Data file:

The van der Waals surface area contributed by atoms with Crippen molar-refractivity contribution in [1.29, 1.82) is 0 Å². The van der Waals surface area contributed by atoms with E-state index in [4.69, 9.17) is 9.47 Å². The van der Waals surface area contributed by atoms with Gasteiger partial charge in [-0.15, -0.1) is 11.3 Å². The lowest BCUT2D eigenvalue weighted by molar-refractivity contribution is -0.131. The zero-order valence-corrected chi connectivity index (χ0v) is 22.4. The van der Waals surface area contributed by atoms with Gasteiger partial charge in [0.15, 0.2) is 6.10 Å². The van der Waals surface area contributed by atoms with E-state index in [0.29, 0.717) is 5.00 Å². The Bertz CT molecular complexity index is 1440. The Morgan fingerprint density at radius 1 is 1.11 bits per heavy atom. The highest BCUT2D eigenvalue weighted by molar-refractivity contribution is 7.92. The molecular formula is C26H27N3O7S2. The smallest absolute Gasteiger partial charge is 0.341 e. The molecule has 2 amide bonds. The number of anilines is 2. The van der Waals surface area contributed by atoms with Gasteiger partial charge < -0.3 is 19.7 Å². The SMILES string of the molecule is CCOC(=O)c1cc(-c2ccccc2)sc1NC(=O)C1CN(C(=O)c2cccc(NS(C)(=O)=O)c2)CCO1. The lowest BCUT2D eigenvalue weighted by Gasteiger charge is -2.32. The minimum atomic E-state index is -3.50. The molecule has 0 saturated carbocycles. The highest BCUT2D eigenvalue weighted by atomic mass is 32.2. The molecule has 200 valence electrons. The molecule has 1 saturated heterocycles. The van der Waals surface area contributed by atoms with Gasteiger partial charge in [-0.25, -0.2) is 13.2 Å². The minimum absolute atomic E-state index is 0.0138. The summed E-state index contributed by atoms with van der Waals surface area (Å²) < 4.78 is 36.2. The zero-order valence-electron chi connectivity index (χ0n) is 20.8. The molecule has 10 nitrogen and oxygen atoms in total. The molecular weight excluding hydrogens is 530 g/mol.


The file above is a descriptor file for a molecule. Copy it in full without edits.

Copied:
The van der Waals surface area contributed by atoms with Crippen molar-refractivity contribution in [1.29, 1.82) is 0 Å². The van der Waals surface area contributed by atoms with E-state index in [4.69, 9.17) is 9.47 Å². The van der Waals surface area contributed by atoms with Gasteiger partial charge in [-0.15, -0.1) is 11.3 Å². The lowest BCUT2D eigenvalue weighted by molar-refractivity contribution is -0.131. The zero-order valence-corrected chi connectivity index (χ0v) is 22.4. The van der Waals surface area contributed by atoms with Gasteiger partial charge in [0.15, 0.2) is 6.10 Å². The van der Waals surface area contributed by atoms with E-state index in [0.29, 0.717) is 5.00 Å². The Bertz CT molecular complexity index is 1440. The Morgan fingerprint density at radius 1 is 1.11 bits per heavy atom. The highest BCUT2D eigenvalue weighted by molar-refractivity contribution is 7.92. The molecular formula is C26H27N3O7S2. The smallest absolute Gasteiger partial charge is 0.341 e. The molecule has 2 amide bonds. The number of anilines is 2. The van der Waals surface area contributed by atoms with Gasteiger partial charge < -0.3 is 19.7 Å². The SMILES string of the molecule is CCOC(=O)c1cc(-c2ccccc2)sc1NC(=O)C1CN(C(=O)c2cccc(NS(C)(=O)=O)c2)CCO1. The lowest BCUT2D eigenvalue weighted by Gasteiger charge is -2.32. The minimum atomic E-state index is -3.50. The molecule has 0 saturated carbocycles. The highest BCUT2D eigenvalue weighted by atomic mass is 32.2. The molecule has 200 valence electrons. The molecule has 1 saturated heterocycles. The van der Waals surface area contributed by atoms with Gasteiger partial charge in [-0.25, -0.2) is 13.2 Å². The minimum absolute atomic E-state index is 0.0138. The summed E-state index contributed by atoms with van der Waals surface area (Å²) < 4.78 is 36.2. The zero-order valence-electron chi connectivity index (χ0n) is 20.8. The molecule has 10 nitrogen and oxygen atoms in total. The molecular weight excluding hydrogens is 530 g/mol.